I remember that incident as I reread my review of Claudio’s Rappler article “The Moralist Thinker in Digong’s Time” and I finally understood what my professor meant. Hah! The review I submitted was very “emotionally close” and emotional.  It was half intellectual and half emotional. I saw how wise it was of her to give me the postmodern article written by Dr. Hornedo.

It’s something I am looking forward to reading since I still am kind of ambivalent towards postmodernism and history given my training and background from Diliman.  I was taught and trained by professors who were allergic to the postmodern framework.  But then studying in USC has opened my eyes to different theories and perspectives that I am not familiar with since the department in Diliman, during my time,  was not so open to postmodern theory.   I remember a professor of mine who would smirk every time Foucault’s name was mentioned.

As a History major, I was hesitant to dabble in and explore other theories like postmodernism and Historicism but today I learned that part of growing up as an academic is to look at the unknown, unlearned and the unexplored.

I see it as like a child who wants to explore what her parents warned her about but were not really sure it was scientifically grounded or had basis backed up by research.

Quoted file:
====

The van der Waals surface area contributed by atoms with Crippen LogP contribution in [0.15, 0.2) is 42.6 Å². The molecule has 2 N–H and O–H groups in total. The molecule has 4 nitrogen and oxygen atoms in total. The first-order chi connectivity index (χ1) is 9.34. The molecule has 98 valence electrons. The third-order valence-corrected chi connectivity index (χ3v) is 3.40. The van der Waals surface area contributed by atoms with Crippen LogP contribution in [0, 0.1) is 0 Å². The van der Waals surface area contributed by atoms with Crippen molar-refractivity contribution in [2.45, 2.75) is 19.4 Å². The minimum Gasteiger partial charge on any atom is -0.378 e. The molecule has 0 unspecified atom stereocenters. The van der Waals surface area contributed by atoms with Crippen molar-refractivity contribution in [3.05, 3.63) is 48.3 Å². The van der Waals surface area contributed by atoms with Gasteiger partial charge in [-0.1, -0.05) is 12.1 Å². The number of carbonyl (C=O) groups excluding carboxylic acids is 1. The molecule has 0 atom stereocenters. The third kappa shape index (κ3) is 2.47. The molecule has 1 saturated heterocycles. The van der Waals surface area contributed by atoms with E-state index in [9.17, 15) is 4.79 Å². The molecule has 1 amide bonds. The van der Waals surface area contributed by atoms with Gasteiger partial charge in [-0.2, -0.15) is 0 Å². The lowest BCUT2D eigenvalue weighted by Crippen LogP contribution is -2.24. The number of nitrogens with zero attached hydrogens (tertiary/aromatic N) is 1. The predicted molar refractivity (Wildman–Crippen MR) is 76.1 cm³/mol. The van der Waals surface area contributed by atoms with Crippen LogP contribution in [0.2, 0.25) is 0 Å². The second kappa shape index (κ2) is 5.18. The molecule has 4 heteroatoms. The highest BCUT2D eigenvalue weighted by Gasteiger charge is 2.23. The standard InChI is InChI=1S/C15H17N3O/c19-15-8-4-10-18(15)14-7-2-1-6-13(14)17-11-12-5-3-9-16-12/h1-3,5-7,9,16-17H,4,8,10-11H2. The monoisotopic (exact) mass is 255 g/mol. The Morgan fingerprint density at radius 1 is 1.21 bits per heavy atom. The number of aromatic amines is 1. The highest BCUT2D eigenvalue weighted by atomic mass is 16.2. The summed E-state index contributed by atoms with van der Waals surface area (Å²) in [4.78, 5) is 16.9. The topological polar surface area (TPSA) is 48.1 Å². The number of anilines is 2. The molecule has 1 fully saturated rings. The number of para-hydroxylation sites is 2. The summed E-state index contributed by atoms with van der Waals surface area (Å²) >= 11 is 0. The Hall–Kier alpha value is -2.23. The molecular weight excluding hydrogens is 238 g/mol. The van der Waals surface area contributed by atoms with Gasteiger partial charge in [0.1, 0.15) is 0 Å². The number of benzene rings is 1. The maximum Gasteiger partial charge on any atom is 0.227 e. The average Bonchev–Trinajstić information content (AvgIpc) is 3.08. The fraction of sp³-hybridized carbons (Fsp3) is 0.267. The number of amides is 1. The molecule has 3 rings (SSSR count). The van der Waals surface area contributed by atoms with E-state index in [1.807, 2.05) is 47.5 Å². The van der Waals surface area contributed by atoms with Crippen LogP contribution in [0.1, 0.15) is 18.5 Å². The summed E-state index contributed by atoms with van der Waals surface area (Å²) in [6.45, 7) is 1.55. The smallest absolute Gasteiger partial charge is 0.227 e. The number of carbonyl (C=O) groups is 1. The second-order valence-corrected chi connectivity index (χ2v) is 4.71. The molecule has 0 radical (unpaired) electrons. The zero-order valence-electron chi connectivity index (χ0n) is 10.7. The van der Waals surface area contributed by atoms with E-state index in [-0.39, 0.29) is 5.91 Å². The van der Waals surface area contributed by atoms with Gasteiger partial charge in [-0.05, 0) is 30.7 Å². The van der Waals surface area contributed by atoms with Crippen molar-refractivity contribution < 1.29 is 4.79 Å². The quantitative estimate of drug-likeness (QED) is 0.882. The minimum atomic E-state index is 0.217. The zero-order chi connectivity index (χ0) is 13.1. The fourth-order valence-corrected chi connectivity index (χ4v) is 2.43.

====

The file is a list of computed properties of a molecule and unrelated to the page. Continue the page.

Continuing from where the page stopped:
I have that feeling today.  Poised at flight, wanting to plumb the depths and horizons I was told not to step foot on because it was against tradition.

Let’s see where I land after this.


Teaching in a digital age

Photo by Daria Nepriakhina  {https://unsplash.com/photos/pZA4eNKBz20}

Seventeen years ago when I first started teaching, I had to lug around heavy, hard-bound books filled with colored pictures of pre-Hispanic Philippine society just so my students in my Philippine history classes could imagine how our ancestors, our economy, and our everyday life looked like. It was cumbersome, inconvenient and quite heavy to be carrying books up and down the Talamban campus of USC.

This semester, I have the privilege to teach Philippine history and the Rizal course again and after two weeks have passed since the semester started I still cannot shake off that feeling of awe that I still get when I am faced with the vast number of resources in front of me.  At a click of the mouse, I can now download a PDF copy of the original Boxer Codex in script form and a translation from a digital book website which I often use for my Masters’ class reading requirements.